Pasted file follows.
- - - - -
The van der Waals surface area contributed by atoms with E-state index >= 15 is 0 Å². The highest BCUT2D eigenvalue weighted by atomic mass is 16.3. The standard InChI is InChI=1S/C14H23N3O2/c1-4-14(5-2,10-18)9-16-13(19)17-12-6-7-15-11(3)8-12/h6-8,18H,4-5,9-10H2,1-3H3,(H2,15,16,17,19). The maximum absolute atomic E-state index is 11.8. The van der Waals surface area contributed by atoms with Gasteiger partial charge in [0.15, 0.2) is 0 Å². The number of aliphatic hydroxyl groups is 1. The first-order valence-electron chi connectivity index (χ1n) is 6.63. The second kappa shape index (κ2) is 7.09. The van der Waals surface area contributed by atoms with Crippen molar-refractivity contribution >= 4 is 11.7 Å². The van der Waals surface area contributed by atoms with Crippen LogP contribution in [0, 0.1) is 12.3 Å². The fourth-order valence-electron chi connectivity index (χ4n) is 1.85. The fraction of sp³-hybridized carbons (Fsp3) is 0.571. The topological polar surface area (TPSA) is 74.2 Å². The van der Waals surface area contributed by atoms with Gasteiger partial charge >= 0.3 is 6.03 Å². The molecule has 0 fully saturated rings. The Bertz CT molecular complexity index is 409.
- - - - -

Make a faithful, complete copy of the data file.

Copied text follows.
The van der Waals surface area contributed by atoms with E-state index >= 15 is 0 Å². The highest BCUT2D eigenvalue weighted by atomic mass is 16.3. The standard InChI is InChI=1S/C14H23N3O2/c1-4-14(5-2,10-18)9-16-13(19)17-12-6-7-15-11(3)8-12/h6-8,18H,4-5,9-10H2,1-3H3,(H2,15,16,17,19). The maximum absolute atomic E-state index is 11.8. The van der Waals surface area contributed by atoms with Gasteiger partial charge in [0.15, 0.2) is 0 Å². The number of aliphatic hydroxyl groups is 1. The first-order valence-electron chi connectivity index (χ1n) is 6.63. The second kappa shape index (κ2) is 7.09. The van der Waals surface area contributed by atoms with Crippen molar-refractivity contribution >= 4 is 11.7 Å². The van der Waals surface area contributed by atoms with Crippen LogP contribution in [0, 0.1) is 12.3 Å². The fourth-order valence-electron chi connectivity index (χ4n) is 1.85. The fraction of sp³-hybridized carbons (Fsp3) is 0.571. The topological polar surface area (TPSA) is 74.2 Å². The van der Waals surface area contributed by atoms with Gasteiger partial charge >= 0.3 is 6.03 Å². The molecule has 0 fully saturated rings. The Bertz CT molecular complexity index is 409.